I’ve attached the solutions to the practice NAB. Come and see me if you need any help.
Here is a practice NAB for unit 3. Please try the whole test before looking at the answers!
We’ve been looking at how Ernest Rutherford showed that Thomson’s plum pudding (think of Christmas pudding or fruit cake) model of the atom was incorrect by firing alpha particles at a piece of thin gold foil. Although most alpha particles passed straight through, some were scattered at large angles, or even came back.
This evidence allowed Rutherford to develop the idea of a nuclear atom, where the mass is concentrated in a small volume at the centre with a positive charge. The overall charge on the atom remains neutral due to electrons with a negative charge orbiting the nucleus. Most of Rutherford’s atomic model was empty space!
Here is a screenshot of the animation I used in class, the red spheres represent the alpha particles fired at the gold foil. Click on the picture to play the animatino sequence in full, watching what happens to the alpha particles after they reach the gold target.
Here’s a youtube video that explains Rutherford scattering and looks at how we can manipulate the nucleus of an atom to turn it from one element into another, a process called transmutation.
Professor Brian Cox goes back to Rutherford’s old laboratory in Manchester in this short video.
Here are the answers to the pratice NAB for unit 1. How did you get on?
Here is the practice NAB for unit 1. I will post the answers on Sunday morning. I suggest you work thourgh the unit 1 revision materials before attempting this assessment.
Don’t cheat! Do the NAB before looking at the answers.
The first laser was demonstrated in 1960 by Theodore Maiman and his research group at Hughes Aircraft Corporation† in California. Here is a good background article on the first laser, its inventor and the role that Einstein played in developing the theory of stimulated emission.
The principle of laser operation is outlined in this description of Maiman’s laser, which used a rod of polished ruby inside a spiral flashtube.
My favourite James Bond film, Goldfinger, has a scene where Sean Connery (the best 007 imho) is strapped to a table under a huge red laser. It should have been a saw but the invention of the laser, just 4 years earlier, was a gift for the writers. This scene helped the film win the best effects Oscar in 1965 and, more importantly, gave us the ultimate Bond quote:
Bond: Do you expect me to talk?
Goldfinger: No, Mr. Bond, I expect you to die.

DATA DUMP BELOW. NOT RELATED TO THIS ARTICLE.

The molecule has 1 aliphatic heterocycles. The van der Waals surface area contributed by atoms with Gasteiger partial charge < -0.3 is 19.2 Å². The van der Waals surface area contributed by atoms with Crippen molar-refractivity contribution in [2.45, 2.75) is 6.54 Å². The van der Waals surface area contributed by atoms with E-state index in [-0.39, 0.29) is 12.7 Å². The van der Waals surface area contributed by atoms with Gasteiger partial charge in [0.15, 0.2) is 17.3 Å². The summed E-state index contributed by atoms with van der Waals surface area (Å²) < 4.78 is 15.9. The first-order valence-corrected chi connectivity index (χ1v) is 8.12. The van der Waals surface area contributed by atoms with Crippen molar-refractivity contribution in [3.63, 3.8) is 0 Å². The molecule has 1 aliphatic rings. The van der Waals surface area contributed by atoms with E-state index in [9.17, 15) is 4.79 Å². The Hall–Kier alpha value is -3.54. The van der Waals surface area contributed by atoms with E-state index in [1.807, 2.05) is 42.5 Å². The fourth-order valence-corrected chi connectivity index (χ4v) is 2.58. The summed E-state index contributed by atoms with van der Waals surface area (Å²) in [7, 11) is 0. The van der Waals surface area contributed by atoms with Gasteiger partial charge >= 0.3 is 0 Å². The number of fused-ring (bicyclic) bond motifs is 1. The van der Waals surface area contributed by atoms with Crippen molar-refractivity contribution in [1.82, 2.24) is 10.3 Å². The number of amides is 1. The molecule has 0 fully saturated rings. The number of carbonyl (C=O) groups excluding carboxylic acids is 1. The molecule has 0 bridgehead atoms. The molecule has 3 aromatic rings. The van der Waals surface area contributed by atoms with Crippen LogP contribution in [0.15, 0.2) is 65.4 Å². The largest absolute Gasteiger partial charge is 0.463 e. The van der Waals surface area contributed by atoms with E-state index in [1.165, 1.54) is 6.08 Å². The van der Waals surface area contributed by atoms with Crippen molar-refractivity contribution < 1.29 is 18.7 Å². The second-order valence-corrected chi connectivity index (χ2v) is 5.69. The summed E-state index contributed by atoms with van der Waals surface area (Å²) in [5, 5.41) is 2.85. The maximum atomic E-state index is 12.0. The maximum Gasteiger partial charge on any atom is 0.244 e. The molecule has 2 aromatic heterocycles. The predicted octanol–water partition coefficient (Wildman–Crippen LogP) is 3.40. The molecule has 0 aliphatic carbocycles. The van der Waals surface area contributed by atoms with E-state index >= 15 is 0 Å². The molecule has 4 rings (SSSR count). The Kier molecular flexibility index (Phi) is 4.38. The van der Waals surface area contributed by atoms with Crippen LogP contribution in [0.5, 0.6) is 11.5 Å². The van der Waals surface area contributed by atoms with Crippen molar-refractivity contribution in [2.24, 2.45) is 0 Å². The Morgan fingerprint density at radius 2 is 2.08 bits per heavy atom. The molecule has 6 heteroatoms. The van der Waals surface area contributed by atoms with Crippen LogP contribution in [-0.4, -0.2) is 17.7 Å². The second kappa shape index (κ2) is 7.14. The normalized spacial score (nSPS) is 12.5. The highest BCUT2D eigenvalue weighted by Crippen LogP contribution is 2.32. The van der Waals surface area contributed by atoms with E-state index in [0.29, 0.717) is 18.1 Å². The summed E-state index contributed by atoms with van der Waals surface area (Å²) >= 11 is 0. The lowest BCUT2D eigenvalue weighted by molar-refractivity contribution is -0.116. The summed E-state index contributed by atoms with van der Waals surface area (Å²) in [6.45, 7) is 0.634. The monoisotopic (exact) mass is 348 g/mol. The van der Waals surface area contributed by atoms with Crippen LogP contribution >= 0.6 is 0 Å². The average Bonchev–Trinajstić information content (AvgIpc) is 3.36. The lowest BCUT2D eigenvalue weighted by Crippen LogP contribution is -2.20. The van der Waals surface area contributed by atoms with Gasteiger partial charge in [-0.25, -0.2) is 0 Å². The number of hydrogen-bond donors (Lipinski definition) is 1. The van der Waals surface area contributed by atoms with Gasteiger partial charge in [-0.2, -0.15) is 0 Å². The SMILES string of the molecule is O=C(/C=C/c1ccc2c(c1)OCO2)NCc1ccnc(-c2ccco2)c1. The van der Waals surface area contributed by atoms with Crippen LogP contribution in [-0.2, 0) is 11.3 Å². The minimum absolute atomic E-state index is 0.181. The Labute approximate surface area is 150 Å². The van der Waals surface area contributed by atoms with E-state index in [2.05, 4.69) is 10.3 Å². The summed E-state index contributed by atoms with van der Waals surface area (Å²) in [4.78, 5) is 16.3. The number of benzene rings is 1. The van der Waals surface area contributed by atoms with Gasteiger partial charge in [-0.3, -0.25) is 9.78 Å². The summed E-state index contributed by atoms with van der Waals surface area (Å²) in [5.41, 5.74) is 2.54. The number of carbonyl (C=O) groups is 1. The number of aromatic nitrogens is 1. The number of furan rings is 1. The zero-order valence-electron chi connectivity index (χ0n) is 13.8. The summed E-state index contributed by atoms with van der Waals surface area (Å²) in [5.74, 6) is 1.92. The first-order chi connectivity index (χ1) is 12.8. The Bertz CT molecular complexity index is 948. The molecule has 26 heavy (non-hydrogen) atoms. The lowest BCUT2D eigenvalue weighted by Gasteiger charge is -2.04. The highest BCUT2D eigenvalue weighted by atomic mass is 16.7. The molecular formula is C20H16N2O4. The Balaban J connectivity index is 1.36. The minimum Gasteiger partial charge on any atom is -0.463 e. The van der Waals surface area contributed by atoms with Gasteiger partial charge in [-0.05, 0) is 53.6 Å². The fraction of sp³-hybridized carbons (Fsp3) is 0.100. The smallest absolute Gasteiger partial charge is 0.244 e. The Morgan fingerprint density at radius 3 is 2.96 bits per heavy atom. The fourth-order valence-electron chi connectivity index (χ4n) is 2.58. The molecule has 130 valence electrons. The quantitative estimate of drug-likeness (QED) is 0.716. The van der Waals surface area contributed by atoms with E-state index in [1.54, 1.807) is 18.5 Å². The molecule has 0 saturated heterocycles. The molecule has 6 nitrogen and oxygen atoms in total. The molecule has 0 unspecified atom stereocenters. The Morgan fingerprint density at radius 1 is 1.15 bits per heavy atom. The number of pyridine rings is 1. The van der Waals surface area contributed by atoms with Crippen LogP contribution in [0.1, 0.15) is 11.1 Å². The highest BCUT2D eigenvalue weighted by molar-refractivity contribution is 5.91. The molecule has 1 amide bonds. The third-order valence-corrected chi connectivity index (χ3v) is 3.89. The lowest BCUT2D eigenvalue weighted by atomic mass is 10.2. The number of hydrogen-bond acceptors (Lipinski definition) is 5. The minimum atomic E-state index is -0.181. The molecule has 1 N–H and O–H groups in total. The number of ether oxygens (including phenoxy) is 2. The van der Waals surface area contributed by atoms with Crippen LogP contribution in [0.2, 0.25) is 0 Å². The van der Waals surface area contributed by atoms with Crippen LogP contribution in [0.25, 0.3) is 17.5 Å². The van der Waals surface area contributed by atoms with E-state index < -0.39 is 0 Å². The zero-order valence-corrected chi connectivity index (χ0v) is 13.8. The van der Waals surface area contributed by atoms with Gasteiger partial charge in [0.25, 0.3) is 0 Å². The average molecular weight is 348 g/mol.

Everyone should watch the laser scene.
Bonus points if you can tell me about the bad physics in that clip…
You can try running a laser for yourself. Click on the picture below to load a simulator. You’ll need Java on your computer to run the simulation.
Try changing lamp (pump) irradiance and mirror reflectivity on the single atom version before moving on to the multiple atom tab.
There are some pdf notes on lasers attached to the end of this post.
† Disclaimer: I used to work for Hughes before I trained as a physics teacher – the Glenrothes branch, not California
We’ve looked at line spectra with spectroscopes and a spectrometer recently. Now we’re considering how these different colours of light are produced.
Here is a website that lets you choose the energy of a photon and see whether or not it causes a change in the energy of an electron inside the hydrogen atom. Try it – the labels under the slider for photon energy match the electron transitions.
You can read more about line spectra and their origin here.
The visible line spectrum of the Hydrogen atom is explained in this short animation. Click on the image below to start the clip.
While you’re watching the clip, try to explain why the video does not include ANY of the possible transistions back down to the ground state.
I’ve attached a pdf file with further notes on line spectra and the absorption/emission of photons. Click on the link below to download your copy.
We looked at the photoelectric effect earlier this week. This video has a similar demonstration to the gold leaf electroscope experiment I showed you in class and includes an explanation of the process.
Click on the picture below to download the simulation we used to investigate the effect of irradiance on frequency on photocurrent. You’ll be prompted to install Java if you don’t have it already.
Once the animation is running, you can;
- change the metal under investigation (we used zinc in class)
- vary the wavelength of the incident light
- vary the irradiance of the incident light.
Notice that below the theshold frequency you can’t get any photoelectrons, even if you set the light to its brightest setting.
Compare your results to the graphs provided in your notes.
I have attached some notes & questions on the photoelectric effect. Click on the link below to download a copy.
We’ve started looking at telescopes and this BBC programme from 2 years ago featured the replacement for Hubble, the James Webb Space Telescope. The presenter, Maggie Aderin Pocock now hosts The Sky at Night on BBC4.
Please take some time to watch the whole film, as Maggie covers the basic idea of satellites, how we achieve geostationary orbit, looks at examples of Earth observation and the manufacture of the James Webb’s massive 6.5m mirror. Around 17 minutes in, you’ll see satellite footage over the Highlands, can’t quite see Thurso though.
If you want to download a copy of the video to watch later, use the download link below. Please be patient, the file is about 660MB in size.
Here are my solutions to the practice NAB for Higher unit 2.
Check your own answers carefully. Did you;
- mix up the equation for charged particles with those for capacitors?
- remember to calculate the period of an ac signal in seconds?
- make the correct substitutions for V1 and V2 in the differential amplifier question?
- use “it” instead of nouns in your explanations?